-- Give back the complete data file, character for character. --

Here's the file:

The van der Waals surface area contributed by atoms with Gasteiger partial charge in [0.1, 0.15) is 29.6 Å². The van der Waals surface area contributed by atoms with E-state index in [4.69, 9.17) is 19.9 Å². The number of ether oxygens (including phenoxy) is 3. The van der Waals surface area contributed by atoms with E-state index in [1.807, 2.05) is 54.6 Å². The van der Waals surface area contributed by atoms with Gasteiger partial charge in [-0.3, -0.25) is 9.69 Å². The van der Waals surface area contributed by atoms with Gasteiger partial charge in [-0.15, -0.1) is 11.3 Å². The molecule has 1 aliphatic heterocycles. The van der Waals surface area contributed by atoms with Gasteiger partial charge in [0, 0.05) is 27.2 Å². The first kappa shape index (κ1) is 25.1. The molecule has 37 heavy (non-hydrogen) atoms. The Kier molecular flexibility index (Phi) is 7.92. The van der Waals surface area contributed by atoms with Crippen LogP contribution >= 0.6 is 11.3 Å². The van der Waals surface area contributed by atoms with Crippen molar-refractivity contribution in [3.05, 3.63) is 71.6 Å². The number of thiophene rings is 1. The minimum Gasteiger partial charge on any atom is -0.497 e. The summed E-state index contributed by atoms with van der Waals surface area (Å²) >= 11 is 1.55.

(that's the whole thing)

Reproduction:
The van der Waals surface area contributed by atoms with Gasteiger partial charge in [0.1, 0.15) is 29.6 Å². The van der Waals surface area contributed by atoms with E-state index in [4.69, 9.17) is 19.9 Å². The number of ether oxygens (including phenoxy) is 3. The van der Waals surface area contributed by atoms with E-state index in [1.807, 2.05) is 54.6 Å². The van der Waals surface area contributed by atoms with Gasteiger partial charge in [-0.3, -0.25) is 9.69 Å². The van der Waals surface area contributed by atoms with Gasteiger partial charge in [-0.15, -0.1) is 11.3 Å². The molecule has 1 aliphatic heterocycles. The van der Waals surface area contributed by atoms with Gasteiger partial charge in [0, 0.05) is 27.2 Å². The first kappa shape index (κ1) is 25.1. The molecule has 37 heavy (non-hydrogen) atoms. The Kier molecular flexibility index (Phi) is 7.92. The van der Waals surface area contributed by atoms with Crippen LogP contribution >= 0.6 is 11.3 Å². The van der Waals surface area contributed by atoms with Crippen molar-refractivity contribution in [3.05, 3.63) is 71.6 Å². The number of thiophene rings is 1. The minimum Gasteiger partial charge on any atom is -0.497 e. The summed E-state index contributed by atoms with van der Waals surface area (Å²) >= 11 is 1.55.